Pakistan, US: Taliban chief Mehsud may be dead

August 6, 2009 8:57:43 PM PDT
U.S. and Pakistani authorities were investigating whether Pakistani Taliban chief Baitullah Mehsud, who has led a violent campaign of suicide attacks and assassinations against Pakistan's government, was killed in a CIA missile strike. A Pakistani official said Friday that reports of the militant leader's death were based on communication intercepts. A senior U.S. intelligence official said there were strong indications that Mehsud was among those killed in the attack, but he would not elaborate.

If confirmed, Mehsud's demise would be a major boost to Pakistani and U.S. efforts to eradicate the Taliban and al-Qaida.

Mehsud has al-Qaida connections and has been suspected in the killing of former Pakistani Prime Minister Benazir Bhutto. Pakistan views him as its top internal threat and has been preparing an offensive against him. The U.S. sees him as a danger to the war effort in Afghanistan, largely because of the threat he is believed to pose to nuclear-armed Pakistan.

The missile strike hit the home of Mehsud's father-in-law in Pakistan's South Waziristan tribal region early Wednesday. Intelligence officials say Mehsud's second wife was among at least two people killed, and Mehsud associates have claimed he was not among the dead.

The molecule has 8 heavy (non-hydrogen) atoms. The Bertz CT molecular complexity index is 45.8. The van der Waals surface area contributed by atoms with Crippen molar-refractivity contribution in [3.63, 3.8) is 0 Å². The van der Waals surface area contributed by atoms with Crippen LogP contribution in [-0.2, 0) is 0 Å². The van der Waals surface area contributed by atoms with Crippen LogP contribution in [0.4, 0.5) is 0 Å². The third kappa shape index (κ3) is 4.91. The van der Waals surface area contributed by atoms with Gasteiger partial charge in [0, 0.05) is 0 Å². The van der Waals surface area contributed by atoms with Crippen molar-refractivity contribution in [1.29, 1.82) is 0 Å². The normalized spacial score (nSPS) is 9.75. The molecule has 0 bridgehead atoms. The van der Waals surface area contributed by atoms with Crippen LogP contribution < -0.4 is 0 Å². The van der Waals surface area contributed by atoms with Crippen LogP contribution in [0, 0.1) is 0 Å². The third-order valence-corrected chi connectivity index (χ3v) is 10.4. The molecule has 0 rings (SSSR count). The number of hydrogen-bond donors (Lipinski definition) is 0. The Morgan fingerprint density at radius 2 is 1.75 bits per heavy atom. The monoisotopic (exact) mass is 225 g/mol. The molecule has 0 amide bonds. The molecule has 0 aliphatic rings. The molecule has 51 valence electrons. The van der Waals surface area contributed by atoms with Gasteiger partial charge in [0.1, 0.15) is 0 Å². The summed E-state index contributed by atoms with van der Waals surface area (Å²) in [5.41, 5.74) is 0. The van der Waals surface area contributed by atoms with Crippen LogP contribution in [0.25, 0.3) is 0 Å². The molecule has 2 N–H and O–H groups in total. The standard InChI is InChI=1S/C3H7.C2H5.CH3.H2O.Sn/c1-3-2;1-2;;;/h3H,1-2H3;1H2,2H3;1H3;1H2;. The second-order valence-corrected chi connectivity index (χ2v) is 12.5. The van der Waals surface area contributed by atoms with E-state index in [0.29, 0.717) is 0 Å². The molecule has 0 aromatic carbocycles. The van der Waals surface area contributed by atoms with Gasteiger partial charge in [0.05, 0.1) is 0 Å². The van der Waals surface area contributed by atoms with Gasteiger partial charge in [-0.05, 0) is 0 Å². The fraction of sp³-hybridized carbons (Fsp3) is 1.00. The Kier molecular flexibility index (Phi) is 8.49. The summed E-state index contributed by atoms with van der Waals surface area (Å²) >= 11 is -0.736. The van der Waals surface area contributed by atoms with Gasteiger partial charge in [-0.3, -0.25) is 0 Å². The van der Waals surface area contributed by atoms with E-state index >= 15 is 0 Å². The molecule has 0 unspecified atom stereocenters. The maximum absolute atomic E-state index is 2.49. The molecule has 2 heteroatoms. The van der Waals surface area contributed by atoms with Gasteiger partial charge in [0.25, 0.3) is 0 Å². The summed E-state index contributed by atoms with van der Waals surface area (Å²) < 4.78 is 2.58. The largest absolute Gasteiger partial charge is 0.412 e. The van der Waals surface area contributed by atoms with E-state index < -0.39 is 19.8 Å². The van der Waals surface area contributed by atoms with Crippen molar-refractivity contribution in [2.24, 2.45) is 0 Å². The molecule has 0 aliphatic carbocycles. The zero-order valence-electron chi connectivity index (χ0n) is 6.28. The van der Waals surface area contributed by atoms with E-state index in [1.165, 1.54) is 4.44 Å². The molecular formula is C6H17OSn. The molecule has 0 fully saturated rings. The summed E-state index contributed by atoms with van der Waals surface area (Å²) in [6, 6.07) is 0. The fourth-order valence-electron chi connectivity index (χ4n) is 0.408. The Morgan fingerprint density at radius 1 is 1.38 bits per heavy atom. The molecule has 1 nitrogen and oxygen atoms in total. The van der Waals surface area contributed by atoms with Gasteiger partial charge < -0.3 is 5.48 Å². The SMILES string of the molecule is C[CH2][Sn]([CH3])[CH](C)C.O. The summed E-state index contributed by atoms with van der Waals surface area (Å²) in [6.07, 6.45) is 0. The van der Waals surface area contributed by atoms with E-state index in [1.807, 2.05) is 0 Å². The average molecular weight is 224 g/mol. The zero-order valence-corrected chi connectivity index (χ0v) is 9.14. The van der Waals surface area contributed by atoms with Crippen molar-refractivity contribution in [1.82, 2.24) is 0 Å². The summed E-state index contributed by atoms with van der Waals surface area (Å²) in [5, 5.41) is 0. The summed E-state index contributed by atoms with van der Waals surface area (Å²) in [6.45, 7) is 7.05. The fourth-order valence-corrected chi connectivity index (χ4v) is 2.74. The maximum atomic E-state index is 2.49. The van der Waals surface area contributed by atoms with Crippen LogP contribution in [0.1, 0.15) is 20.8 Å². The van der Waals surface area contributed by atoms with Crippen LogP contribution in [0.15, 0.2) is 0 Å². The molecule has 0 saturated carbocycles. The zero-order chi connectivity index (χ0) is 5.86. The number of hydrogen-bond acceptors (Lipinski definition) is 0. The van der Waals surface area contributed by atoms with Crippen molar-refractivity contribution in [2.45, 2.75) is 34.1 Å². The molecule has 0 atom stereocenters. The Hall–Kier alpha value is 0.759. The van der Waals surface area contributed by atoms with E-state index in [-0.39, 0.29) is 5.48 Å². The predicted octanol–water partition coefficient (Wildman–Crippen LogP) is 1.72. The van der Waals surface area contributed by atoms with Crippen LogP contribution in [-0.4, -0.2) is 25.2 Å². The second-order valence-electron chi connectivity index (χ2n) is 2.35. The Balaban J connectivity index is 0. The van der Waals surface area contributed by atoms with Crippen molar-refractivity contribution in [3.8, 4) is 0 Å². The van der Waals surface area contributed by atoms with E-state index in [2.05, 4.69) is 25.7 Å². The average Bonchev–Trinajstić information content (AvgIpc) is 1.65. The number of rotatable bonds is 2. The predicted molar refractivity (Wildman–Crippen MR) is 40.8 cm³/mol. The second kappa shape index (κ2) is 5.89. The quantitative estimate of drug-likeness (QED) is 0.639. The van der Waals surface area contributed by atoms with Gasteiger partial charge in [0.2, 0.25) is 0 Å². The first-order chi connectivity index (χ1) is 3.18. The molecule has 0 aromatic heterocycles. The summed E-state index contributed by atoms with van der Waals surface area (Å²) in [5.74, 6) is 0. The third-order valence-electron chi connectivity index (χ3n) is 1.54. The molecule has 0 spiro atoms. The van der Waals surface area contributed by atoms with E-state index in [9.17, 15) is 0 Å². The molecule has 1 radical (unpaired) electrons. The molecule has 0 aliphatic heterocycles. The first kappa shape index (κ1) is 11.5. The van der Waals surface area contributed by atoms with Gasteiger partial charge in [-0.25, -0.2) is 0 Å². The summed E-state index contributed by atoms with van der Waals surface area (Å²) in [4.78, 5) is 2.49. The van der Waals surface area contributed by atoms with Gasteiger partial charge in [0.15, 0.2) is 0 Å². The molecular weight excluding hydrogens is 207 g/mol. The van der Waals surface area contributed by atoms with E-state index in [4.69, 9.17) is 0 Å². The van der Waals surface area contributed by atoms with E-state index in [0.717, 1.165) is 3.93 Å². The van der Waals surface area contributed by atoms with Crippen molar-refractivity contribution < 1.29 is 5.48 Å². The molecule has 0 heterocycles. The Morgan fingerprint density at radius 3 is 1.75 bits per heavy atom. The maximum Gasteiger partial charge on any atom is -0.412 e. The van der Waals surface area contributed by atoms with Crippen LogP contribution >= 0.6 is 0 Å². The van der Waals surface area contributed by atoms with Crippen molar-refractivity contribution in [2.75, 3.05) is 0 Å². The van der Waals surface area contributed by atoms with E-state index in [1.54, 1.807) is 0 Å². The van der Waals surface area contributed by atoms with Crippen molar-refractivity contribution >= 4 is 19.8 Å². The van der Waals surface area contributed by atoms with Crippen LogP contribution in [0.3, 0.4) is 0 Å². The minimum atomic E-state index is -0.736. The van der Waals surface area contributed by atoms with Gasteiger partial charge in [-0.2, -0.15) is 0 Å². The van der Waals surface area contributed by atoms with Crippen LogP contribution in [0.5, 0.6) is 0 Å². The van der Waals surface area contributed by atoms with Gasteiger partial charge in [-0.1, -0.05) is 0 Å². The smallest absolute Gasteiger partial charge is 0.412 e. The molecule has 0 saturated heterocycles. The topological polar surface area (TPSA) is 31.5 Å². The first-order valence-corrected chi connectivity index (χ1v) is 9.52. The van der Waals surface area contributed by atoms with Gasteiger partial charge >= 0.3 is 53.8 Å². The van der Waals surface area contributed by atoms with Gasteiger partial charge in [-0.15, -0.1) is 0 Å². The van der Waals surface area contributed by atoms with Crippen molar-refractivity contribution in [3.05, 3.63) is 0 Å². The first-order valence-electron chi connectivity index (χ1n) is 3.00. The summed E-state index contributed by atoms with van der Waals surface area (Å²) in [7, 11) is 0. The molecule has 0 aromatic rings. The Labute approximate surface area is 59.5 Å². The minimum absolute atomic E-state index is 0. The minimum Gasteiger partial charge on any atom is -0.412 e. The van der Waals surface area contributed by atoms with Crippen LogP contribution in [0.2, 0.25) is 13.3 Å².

Pakistan army spokesman Maj. Gen. Athar Abbas cautioned the reports of Mehsud's death were still unconfirmed. "We are receiving reports and probing," he said.

A senior Pakistani intelligence official said phone and other communications intercepts -- he would not be more specific -- have led authorities to suspect Mehsud was dead, but he also stressed there's no definitive evidence yet. He spoke on condition of anonymity because he was not authorized to speak on the matter publicly.

The U.S. government was also looking into the reports, according to a U.S. counterterrorism official. The official indicated the United States did not yet have physical evidence -- remains -- that would prove who died. But he said there are other ways of determining who was killed in the strike. He declined to describe them.

The two U.S. officials spoke on condition of anonymity because they were not authorized to discuss the matter publicly.

The U.S. and Pakistan will conduct DNA testing on the body to try to confirm it is Mehsud, The Wall Street Journal reported, citing an unnamed U.S. defense official. The tests will use DNA samples taken from Mehsud's family members, and results could take anywhere from days to weeks, the newspaper reported.

For years, the U.S. has considered Mehsud a lesser threat to its interests than some of the other Pakistani Taliban, their Afghan counterparts and al-Qaida, because most of his attacks were focused inside Pakistan, not against U.S. and NATO troops in Afghanistan.

That view appeared to change in recent months as Mehsud's power grew and concerns mounted that increasing violence in Pakistan could destabilize the U.S. ally and threaten the entire region.

In March, the State Department authorized a reward of up to $5 million for the militant chief. And increasingly, American missiles fired by unmanned drones have focused on Mehsud-related targets.